The hypothetical scenario: 'You're in your mid-60s and finishing your last year of working. You and your wife both receive Social Security totaled at about $20,000 per year and you have about $500,000 in your IRAs. With your job you've been breaking even spending about $45,000 a year. You're a conservative investor.
Question: What retirement investment options do you have to replace your job's earnings so you don't run out of money but also to leave something for your children?
Here are a few considerations:
When you stop working, some expenses will disappear (e.g. commuting, lunch, business clothes). So you might need to generate less investment income than the $25,000 of expenses not covered by your social security income.
Straight withdrawal from IRAs. A conservative annual retirement withdrawal rate of 4% from the $500,000 in your IRAs will produce $20,000 income per year. Such a low withdrawal rate may allow your IRA savings to maintain its real value against inflation's damage – even for a portfolio equally balanced between equity and income. You of course have the investment option of holding a higher ratio of equities for high longer term returns.
Rely on dividend-paying stocks. It's an advantage to a company to consistently pay dividends – and even through market ups and downs. You can construct a portfolio of some 25 high quality companies whose stocks both pay regular dividends and have shown these dividends consistently to rise with earnings (note that past performance is not a guarantee of future results). This 'rise-with-earnings' dividend approach helps you keep up with a rising cost of living. And you'll have equity to leave to your children. One retirement investment option that makes this strategy into a formula is the dow dividend strategy.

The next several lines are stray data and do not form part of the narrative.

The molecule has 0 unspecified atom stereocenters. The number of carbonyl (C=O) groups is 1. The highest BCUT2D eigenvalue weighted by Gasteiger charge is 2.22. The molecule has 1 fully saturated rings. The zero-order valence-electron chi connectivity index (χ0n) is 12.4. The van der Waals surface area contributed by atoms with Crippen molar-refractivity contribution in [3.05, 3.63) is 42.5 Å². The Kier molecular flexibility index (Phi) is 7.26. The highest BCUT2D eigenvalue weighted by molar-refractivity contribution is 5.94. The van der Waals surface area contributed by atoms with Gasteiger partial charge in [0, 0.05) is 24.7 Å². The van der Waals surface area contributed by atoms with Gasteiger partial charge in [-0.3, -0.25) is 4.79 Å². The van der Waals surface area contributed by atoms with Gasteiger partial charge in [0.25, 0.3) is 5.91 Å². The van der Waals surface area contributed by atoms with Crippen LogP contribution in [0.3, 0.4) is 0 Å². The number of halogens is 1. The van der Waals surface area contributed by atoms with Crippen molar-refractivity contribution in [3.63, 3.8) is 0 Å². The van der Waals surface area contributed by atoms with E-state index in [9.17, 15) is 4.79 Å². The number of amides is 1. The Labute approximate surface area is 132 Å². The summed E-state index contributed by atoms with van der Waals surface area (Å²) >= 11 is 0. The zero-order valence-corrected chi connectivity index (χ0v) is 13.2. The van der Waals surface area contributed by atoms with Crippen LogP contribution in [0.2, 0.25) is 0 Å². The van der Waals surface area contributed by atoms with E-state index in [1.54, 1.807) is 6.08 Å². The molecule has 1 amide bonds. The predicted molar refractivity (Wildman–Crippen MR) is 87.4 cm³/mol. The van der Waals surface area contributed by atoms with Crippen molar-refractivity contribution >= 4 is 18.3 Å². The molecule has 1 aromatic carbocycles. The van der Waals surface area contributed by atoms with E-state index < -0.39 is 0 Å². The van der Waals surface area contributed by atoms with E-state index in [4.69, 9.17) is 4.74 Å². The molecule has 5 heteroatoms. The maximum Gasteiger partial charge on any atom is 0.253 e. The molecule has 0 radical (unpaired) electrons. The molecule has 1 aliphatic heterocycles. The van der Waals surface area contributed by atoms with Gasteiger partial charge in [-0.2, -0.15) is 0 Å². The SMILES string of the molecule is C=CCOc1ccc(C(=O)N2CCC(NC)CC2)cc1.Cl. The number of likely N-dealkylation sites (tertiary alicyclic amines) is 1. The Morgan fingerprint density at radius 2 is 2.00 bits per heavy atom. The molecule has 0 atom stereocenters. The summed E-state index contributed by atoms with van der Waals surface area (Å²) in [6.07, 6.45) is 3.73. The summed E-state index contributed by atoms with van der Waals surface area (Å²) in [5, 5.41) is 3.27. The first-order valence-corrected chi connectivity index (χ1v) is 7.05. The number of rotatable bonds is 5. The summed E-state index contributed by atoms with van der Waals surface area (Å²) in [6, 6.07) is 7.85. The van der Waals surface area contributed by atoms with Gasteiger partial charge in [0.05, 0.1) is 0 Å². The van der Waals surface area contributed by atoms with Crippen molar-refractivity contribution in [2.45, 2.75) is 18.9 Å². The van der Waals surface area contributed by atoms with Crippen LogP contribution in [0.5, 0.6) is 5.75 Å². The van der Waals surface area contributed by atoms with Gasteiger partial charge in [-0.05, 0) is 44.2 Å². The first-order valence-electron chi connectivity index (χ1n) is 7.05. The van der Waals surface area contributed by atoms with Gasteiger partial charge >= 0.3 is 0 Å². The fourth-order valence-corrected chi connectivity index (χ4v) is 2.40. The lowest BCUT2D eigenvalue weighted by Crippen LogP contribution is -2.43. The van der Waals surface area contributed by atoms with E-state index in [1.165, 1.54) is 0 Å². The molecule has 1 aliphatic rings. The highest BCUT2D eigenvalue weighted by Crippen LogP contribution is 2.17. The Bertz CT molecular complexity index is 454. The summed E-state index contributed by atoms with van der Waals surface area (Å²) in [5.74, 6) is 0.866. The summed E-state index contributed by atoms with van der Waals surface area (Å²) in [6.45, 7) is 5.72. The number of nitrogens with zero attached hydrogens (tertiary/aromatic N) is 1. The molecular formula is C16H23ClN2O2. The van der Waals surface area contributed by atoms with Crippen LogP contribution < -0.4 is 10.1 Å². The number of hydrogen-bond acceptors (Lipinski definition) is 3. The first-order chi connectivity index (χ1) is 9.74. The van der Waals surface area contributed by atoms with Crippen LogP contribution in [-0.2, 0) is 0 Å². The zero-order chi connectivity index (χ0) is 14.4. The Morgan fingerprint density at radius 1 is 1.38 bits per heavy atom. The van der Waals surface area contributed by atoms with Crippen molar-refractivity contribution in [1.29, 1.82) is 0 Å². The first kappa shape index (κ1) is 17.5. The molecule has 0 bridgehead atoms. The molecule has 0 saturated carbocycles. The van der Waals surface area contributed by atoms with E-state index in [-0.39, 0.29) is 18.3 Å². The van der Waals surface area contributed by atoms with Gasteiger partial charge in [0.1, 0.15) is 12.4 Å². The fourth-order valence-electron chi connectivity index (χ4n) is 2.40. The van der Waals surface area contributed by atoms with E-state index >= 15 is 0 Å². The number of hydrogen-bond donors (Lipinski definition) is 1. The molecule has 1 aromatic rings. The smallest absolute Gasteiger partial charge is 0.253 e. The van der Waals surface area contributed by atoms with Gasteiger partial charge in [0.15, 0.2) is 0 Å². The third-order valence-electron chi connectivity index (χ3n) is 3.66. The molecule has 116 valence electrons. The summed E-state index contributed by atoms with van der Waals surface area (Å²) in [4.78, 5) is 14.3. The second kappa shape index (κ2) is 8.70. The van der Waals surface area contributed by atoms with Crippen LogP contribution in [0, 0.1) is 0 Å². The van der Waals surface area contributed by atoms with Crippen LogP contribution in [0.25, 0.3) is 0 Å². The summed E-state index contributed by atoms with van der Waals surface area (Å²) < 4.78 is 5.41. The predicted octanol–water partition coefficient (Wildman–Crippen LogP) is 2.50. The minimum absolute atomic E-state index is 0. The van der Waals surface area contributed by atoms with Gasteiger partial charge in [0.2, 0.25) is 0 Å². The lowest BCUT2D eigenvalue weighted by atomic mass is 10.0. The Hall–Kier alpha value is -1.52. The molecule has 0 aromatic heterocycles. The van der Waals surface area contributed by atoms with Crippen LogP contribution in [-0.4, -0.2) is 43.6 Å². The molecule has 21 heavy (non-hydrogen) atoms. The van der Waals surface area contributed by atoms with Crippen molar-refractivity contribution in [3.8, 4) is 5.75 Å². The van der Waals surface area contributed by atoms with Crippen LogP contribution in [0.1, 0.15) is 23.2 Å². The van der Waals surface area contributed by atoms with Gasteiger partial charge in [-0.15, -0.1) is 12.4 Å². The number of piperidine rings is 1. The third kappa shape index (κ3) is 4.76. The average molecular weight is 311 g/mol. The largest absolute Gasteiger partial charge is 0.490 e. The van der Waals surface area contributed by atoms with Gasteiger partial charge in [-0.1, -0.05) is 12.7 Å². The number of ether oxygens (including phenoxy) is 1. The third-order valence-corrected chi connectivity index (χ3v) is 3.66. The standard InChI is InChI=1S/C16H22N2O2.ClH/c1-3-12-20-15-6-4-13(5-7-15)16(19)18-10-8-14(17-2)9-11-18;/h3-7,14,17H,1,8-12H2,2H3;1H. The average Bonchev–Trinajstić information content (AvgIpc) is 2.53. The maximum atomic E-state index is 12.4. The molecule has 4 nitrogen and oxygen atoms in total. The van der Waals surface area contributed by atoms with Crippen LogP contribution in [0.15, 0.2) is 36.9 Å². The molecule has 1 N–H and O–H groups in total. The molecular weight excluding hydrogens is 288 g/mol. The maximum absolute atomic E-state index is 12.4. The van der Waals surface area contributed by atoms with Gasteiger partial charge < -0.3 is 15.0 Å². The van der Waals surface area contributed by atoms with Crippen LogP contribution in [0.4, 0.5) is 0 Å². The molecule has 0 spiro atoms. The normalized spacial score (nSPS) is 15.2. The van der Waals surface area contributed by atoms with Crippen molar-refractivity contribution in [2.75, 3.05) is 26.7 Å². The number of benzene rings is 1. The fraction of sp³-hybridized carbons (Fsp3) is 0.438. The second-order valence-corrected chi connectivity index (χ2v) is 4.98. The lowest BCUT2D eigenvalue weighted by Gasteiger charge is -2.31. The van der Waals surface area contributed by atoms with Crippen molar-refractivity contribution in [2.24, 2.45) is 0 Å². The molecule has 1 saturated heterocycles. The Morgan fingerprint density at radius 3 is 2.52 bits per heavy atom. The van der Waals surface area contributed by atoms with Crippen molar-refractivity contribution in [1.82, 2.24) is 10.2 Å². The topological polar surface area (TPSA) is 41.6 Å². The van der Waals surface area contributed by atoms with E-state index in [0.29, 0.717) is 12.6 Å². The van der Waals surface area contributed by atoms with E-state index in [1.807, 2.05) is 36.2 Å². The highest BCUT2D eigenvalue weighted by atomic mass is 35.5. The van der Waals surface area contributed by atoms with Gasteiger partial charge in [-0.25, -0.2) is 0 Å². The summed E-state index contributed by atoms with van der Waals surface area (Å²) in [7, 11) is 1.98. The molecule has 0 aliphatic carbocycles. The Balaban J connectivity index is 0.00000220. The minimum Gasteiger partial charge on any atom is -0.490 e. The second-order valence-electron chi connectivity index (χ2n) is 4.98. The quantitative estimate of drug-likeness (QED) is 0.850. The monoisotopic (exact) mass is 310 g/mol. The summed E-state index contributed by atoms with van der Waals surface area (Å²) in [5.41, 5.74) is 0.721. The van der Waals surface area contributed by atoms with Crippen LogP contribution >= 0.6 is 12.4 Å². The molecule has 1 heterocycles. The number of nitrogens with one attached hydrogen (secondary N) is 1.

Split your IRAs and buy an immediate annuity. Take about $300,000 within your IRAs to purchase an immediate annuity. This retirement investment options would guarantee about $23,000 annual income for the rest of both of your lives. But, remember, there's no money left over in the annuity when you both die. However, you can invest that remaining $200,000 in your IRAs more aggressively if you'd like since your annuity and your Social Security are together meeting your income needs. So whatever you're able and willing to grow that $200,000 to - will be your legacy.
Note: Annuities once annuitized cannot be surrendered for value. Income from deferred annuities is taxed as ordinary income and withdrawals prior to age 59 ½ are subject to a 10% penalty. Income from annuitization is taxed part as ordinary income and part as return of capital. Any guarantees are based on the claims paying ability of the insurance company. Annuities should be considered long term investments. Annuities are insurance products and subject to insurance related fees and expenses. Distributions from IRAs are taxed as ordinary income and withdrawals prior to age 59 ½ are subject to a 10% penalty.